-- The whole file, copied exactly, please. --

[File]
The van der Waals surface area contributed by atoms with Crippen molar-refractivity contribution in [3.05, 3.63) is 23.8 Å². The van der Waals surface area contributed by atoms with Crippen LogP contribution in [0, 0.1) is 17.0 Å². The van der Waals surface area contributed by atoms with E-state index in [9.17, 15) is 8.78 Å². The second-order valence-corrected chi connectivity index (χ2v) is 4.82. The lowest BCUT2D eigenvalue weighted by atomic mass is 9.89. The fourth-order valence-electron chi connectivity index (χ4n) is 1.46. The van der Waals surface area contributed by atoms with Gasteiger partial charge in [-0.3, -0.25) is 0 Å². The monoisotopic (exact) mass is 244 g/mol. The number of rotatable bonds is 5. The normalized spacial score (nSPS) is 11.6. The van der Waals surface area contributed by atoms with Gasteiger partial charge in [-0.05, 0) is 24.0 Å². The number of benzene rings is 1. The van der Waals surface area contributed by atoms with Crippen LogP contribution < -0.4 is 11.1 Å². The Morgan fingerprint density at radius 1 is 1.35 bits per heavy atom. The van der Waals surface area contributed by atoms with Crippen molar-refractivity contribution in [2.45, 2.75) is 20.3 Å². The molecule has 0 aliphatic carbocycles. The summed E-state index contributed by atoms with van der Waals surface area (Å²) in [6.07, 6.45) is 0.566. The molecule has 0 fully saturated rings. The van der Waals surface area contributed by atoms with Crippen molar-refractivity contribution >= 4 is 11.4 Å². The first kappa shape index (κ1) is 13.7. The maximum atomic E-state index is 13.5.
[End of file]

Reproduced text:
The van der Waals surface area contributed by atoms with Crippen molar-refractivity contribution in [3.05, 3.63) is 23.8 Å². The van der Waals surface area contributed by atoms with Crippen LogP contribution in [0, 0.1) is 17.0 Å². The van der Waals surface area contributed by atoms with E-state index in [9.17, 15) is 8.78 Å². The second-order valence-corrected chi connectivity index (χ2v) is 4.82. The lowest BCUT2D eigenvalue weighted by atomic mass is 9.89. The fourth-order valence-electron chi connectivity index (χ4n) is 1.46. The van der Waals surface area contributed by atoms with Gasteiger partial charge in [-0.3, -0.25) is 0 Å². The monoisotopic (exact) mass is 244 g/mol. The number of rotatable bonds is 5. The normalized spacial score (nSPS) is 11.6. The van der Waals surface area contributed by atoms with Gasteiger partial charge in [-0.05, 0) is 24.0 Å². The number of benzene rings is 1. The van der Waals surface area contributed by atoms with Crippen LogP contribution < -0.4 is 11.1 Å². The Morgan fingerprint density at radius 1 is 1.35 bits per heavy atom. The van der Waals surface area contributed by atoms with Crippen molar-refractivity contribution in [2.45, 2.75) is 20.3 Å². The molecule has 0 aliphatic carbocycles. The summed E-state index contributed by atoms with van der Waals surface area (Å²) in [6.07, 6.45) is 0.566. The molecule has 0 fully saturated rings. The van der Waals surface area contributed by atoms with Crippen molar-refractivity contribution >= 4 is 11.4 Å². The first kappa shape index (κ1) is 13.7. The maximum atomic E-state index is 13.5.